Personal grooming

Take absolutely no notice of the photo that is accompanying this article. On a day to day basis, I look like a cross between Onslow from Keeping Up The Appearances and something that was found in the ruins of a shipwreck.

Who do I have to impress? The two most important entities in my life are my laptop and my electric blanket (we’re heavily involved) and neither of them cares if I’ve washed my hair in five days or not.

Me time

I need what some might call an inordinate amount of personal space. A close friend called for tea recently, and after an hour I looked at my watch, smiled, and said “Ok, I’ve had enough. It’s time for you to leave now.”

Marry me not

I tend to prescribe to the Sylvia Plath view on marriage. In The Bell Jar she wrote, “That’s one of the reasons I never wanted to get married. The last thing I wanted was infinite security and to be the place an arrow shoots off from.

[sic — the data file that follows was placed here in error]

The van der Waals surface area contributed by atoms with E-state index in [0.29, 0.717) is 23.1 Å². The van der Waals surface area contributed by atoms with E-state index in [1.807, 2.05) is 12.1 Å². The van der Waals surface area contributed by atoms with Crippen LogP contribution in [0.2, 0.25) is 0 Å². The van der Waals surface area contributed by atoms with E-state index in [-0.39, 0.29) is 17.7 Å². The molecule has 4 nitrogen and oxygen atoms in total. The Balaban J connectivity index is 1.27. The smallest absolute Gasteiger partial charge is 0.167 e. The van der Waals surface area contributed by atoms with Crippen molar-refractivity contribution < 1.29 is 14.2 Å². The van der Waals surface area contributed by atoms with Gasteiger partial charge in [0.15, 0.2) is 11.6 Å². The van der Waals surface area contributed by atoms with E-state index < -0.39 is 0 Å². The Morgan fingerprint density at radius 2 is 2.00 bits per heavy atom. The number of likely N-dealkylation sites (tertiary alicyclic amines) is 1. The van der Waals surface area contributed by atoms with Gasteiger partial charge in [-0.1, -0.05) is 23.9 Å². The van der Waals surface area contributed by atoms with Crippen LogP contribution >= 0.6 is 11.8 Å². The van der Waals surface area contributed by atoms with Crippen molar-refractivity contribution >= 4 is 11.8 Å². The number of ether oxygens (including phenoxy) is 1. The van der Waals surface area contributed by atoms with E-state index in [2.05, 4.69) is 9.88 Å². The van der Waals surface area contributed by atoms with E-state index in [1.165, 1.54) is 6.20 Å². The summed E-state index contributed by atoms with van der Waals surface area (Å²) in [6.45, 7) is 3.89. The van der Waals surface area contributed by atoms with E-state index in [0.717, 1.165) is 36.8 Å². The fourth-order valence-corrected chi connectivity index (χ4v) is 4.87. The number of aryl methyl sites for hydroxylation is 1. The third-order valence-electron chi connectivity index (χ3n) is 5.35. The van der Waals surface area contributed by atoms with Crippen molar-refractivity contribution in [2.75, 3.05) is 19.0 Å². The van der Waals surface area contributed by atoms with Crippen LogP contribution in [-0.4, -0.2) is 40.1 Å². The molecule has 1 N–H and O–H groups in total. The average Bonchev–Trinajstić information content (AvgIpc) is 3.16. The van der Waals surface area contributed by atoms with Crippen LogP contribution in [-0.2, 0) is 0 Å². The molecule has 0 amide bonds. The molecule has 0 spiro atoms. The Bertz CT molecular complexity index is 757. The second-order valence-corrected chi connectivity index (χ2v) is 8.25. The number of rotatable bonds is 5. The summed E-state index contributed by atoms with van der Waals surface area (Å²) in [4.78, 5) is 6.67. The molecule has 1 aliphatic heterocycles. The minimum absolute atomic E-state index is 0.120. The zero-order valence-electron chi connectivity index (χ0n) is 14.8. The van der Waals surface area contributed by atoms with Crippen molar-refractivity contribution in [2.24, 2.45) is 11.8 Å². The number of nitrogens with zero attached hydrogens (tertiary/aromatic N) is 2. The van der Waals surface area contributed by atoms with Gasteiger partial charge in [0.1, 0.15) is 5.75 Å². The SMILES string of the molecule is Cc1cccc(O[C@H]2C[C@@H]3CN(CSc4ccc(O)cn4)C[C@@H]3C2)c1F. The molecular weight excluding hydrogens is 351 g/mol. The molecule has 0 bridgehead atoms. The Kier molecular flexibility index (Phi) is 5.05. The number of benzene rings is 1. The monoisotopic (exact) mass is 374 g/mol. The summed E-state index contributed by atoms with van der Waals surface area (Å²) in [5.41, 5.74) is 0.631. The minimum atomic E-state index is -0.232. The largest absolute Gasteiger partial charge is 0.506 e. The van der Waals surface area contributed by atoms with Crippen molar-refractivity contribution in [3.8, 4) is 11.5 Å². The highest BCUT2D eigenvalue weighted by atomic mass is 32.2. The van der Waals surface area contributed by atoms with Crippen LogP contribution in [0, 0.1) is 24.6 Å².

I wanted change and excitement and to shoot off in all directions myself, like the colored arrows from a Fourth of July rocket.” While I know that, yes, marriage is a privilege not afforded to everyone (Vote yes in May!), it’s still not something I have any real interest in.

Festive expenses

Christmas is far less expensive without having to fork out for a new iPhone or flying lessons or a weekend break to a five-star hotel. I never understood the rational of spending twice as much on a Significant Other than you do on your parents.

I owe my father approximately €500 million, give or take a few million. He deserves more than the latest sports autobiography and a selection box.